Red5 said:

    If LINQ to SQL isn't broken, why try and fix your app to use EF 4.0?

    I know it's no longer a namespace that will be updated, but it should continue to work for your apps for a very long time.

     

    We did a new app last year using EF, and there is a learning curve and nuances to overcome.

    Looking back, I'm 50/50 on my decision to use EF. There are some advantages, but I'm not sure it's worth it at this time.

    Against SQL compact you have to use SQL metal.exe to generate the ORM, and it does not always work/update how you would expect. It also forgets settings sometimes, so you end up back to square one.

     

    The ability to have the IDE reflect against the SQL compact database schema is a real time saver (EPIC WIN). It is also a pain to have the Linq to SQL ORM in its seperate DLL, getting the connection strings to work. It does work for simple use case scenarios, but I have a big schema and I am wasting time because the ORM loses it settings and relationships.

  • User profile image
    stun

    vesuvius said:
    stun said:
    *snip*

    Thanks for the links, I will look at them.

     

    On the server end I opted for Linq to SQL over EF in this excellent tutorial. I hope whoever determines MSDN content asks Tony back to do an updated version. Tony recently published the EF 4.0. version, I have watched his tutorial in which he exposes difficulties with EF 4.0 in some scenarios. Lets be honest, he is not about rubbishing EF 4.0, but is a pragmatic developer who knows the types of issues you are likely to face, thus I have DTO's in my service layer.

     

    It's just that I feel I am going into a burger joint and paying more for less burger with EF 4.0. It was not meant to be that way. I remember watching the Subsonic videos a few years back (they were the first to expose Linq to SQL issues in n-tier, I think the video was linked to Rick Stahl and his expose), so this is an area I specialise in.

     

    The implementation of EF with T4 templates is fantastic, and it generates a lot of bolierplate code for you.  I guess the thing is to wait a while, as extension methods allow for a reduction in the boilerplate coding one must do with EF 4.0 at present, but I must communicate my absolute dissapointment. Every single developer that uses SQL uses primary keys. How and why EF came to omit this leaves me thinking that the team is full of arrogant people that don't listen, that want to force me into using things the way that they want. This is a very big mistake for their client side implementation, and find little to no justification to using EF 4.0 over Linq to SQL, especially since I have far much less code.

     

    EF team please answer me this, How can you say to people, please move onto EF 4.0 and don't use Linq to SQL (it replaces it), when it requires me to write far more code and it cannot cater for auto-generated primary keys which Linq to SQL can? Is this a step forward or not?

    What do you mean by "auto-generated primary key"?

    I am not sure I understand what you are trying to do here.

     

    Aren't you just using the Database IDENTITY (or) GUID column for primary key?

    If so, after you save to the database, EF will retrieve it for you right away.

     

     

     

    Yeah I don't know how useful or flexible Subsonic is.

    But I wrote my own T4 code-generation templates to generate code for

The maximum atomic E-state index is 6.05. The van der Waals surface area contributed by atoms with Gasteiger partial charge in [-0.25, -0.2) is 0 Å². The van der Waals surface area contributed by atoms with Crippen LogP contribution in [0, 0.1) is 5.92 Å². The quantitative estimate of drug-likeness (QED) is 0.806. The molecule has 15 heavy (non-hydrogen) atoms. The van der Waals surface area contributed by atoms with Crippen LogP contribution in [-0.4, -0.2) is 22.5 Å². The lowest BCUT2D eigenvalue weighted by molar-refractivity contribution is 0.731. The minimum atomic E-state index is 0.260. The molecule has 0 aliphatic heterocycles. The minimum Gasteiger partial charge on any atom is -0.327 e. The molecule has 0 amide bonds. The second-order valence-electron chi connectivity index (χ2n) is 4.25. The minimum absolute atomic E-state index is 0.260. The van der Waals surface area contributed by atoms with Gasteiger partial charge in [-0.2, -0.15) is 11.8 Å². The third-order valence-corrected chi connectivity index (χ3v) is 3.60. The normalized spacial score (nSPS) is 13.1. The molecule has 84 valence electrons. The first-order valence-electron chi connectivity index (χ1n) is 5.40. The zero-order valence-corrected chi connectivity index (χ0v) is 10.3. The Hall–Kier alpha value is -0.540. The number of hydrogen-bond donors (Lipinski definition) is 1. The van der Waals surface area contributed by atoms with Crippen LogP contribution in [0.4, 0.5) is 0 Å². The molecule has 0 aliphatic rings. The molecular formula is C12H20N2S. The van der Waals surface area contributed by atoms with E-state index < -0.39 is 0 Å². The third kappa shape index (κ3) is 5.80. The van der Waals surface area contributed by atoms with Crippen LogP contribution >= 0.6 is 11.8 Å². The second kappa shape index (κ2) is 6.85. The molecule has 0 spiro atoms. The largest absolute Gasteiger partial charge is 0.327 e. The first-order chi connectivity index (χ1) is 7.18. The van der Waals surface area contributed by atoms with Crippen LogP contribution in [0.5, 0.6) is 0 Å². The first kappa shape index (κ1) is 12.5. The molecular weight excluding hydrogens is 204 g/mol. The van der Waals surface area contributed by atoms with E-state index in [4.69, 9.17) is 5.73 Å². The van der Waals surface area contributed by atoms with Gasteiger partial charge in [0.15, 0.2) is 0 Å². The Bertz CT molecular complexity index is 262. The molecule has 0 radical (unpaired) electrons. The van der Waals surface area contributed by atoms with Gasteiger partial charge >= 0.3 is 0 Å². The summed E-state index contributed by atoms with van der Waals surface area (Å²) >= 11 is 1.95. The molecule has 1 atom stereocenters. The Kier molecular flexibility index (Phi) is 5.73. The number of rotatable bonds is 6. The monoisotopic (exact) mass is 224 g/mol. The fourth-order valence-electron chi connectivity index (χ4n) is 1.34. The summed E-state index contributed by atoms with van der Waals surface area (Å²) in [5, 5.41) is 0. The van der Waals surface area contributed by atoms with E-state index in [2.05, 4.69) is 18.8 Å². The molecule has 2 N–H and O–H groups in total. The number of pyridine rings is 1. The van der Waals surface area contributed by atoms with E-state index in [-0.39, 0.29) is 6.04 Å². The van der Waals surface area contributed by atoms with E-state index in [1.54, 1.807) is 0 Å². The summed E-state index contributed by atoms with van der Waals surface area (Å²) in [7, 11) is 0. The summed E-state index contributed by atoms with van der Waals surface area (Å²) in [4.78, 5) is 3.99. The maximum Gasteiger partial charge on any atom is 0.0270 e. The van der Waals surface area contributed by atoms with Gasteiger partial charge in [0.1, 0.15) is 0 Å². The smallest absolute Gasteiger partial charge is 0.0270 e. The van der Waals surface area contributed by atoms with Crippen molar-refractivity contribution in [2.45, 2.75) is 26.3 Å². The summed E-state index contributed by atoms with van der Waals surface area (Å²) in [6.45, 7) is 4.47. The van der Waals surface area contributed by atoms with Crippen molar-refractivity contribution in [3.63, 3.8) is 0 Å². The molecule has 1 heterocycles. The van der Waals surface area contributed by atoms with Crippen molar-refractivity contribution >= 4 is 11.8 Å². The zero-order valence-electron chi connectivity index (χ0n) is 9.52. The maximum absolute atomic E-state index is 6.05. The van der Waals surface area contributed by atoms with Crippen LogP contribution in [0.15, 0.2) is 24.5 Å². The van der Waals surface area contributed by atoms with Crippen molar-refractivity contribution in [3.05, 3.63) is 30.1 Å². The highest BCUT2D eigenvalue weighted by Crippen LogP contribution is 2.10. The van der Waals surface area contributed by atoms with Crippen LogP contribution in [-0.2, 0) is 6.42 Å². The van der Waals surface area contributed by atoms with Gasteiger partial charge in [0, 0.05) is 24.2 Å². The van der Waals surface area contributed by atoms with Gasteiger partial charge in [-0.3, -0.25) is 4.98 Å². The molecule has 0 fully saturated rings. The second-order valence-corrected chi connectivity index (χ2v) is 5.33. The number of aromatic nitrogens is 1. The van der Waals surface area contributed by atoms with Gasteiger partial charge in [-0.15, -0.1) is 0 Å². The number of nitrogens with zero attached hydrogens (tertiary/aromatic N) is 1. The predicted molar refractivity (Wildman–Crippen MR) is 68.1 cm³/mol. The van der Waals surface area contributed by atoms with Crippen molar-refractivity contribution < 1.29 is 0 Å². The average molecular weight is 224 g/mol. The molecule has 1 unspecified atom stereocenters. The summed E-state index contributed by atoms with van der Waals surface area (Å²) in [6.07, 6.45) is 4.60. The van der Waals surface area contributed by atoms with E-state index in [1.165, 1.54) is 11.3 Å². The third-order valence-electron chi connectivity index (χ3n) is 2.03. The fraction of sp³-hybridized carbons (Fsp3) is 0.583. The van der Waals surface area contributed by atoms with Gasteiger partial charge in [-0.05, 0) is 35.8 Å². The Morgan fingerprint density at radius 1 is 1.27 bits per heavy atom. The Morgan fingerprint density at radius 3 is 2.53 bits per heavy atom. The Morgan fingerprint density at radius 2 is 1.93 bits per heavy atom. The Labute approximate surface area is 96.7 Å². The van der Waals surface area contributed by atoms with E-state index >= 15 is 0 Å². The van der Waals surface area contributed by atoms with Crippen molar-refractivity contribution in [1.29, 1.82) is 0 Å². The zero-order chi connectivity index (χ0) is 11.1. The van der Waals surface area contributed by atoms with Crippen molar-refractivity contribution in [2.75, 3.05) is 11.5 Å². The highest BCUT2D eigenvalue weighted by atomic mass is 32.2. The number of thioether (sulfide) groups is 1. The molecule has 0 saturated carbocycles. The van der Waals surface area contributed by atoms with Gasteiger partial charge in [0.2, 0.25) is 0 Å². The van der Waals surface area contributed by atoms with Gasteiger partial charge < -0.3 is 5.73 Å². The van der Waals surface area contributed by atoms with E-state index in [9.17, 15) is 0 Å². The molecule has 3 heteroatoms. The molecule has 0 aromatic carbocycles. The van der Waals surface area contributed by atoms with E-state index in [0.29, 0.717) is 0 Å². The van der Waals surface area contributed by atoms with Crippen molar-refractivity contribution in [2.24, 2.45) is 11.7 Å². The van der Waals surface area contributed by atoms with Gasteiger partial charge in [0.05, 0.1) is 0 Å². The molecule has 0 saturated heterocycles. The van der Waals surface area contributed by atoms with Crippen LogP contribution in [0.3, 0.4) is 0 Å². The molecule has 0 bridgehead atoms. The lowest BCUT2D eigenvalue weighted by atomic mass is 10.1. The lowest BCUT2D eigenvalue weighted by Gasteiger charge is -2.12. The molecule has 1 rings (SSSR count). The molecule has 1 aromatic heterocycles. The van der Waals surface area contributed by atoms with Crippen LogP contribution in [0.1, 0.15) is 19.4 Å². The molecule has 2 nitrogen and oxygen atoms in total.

(1) Repository classes

    (2) MVC Controllers

    (3) MVC Views

    (4) Metadata classes for my MVC Models

     

    after that, a little bit of manual tweaking and I get *exactly* what I want with minimal coding time for repetitive tasks.

  • User profile image
    Maddus Mattus

    stun said:
    vesuvius said:
    *snip*

    What do you mean by "auto-generated primary key"?

    I am not sure I understand what you are trying to do here.

     

    Aren't you just using the Database IDENTITY (or) GUID column for primary key?

    If so, after you save to the database, EF will retrieve it for you right away.

     

     

     

    Yeah I don't know how useful or flexible Subsonic is.

    But I wrote my own T4 code-generation templates to generate code for

    (1) Repository classes

    (2) MVC Controllers

    (3) MVC Views

    (4) Metadata classes for my MVC Models

     

    after that, a little bit of manual tweaking and I get *exactly* what I want with minimal coding time for repetitive tasks.

    SQL CE only allows for 1 query at a time.

     

    So when you insert a row, you would normally select back your generated key in the same command.

     

    But because these are two queries, SQL CE does not permit it. That's why I think EF doesnt support it on CE, like vesuvius describes.

     

    I did a project with both CE and Server, we quickly dropped the notion of an ORM and wrote our own datalayer.

  • User profile image
    vesuvius

    Maddus Mattus said:
    stun said:
    *snip*

    SQL CE only allows for 1 query at a time.

     

    So when you insert a row, you would normally select back your generated key in the same command.

     

    But because these are two queries, SQL CE does not permit it. That's why I think EF doesnt support it on CE, like vesuvius describes.

     

    I did a project with both CE and Server, we quickly dropped the notion of an ORM and wrote our own datalayer.

    I have finished the waste of two days work and gone back to Linq to SQL and everything works again. For the record this is a copy of my ORM table. The EF team choose not to support this. If it was an oversight in .NET 3.5, then it was missed again or ommitted purposefully. It precludes people from upgrading if they have to refactor all the data that their clients have. It also means that the error message they give saying SQL compact does not allow autogenerated inserts is wrong, and has misled an army of developers into thinking the database is at fault so Microsoft have two products reputation that is tarnished instead of one. SQL compact is an awesome little database folks.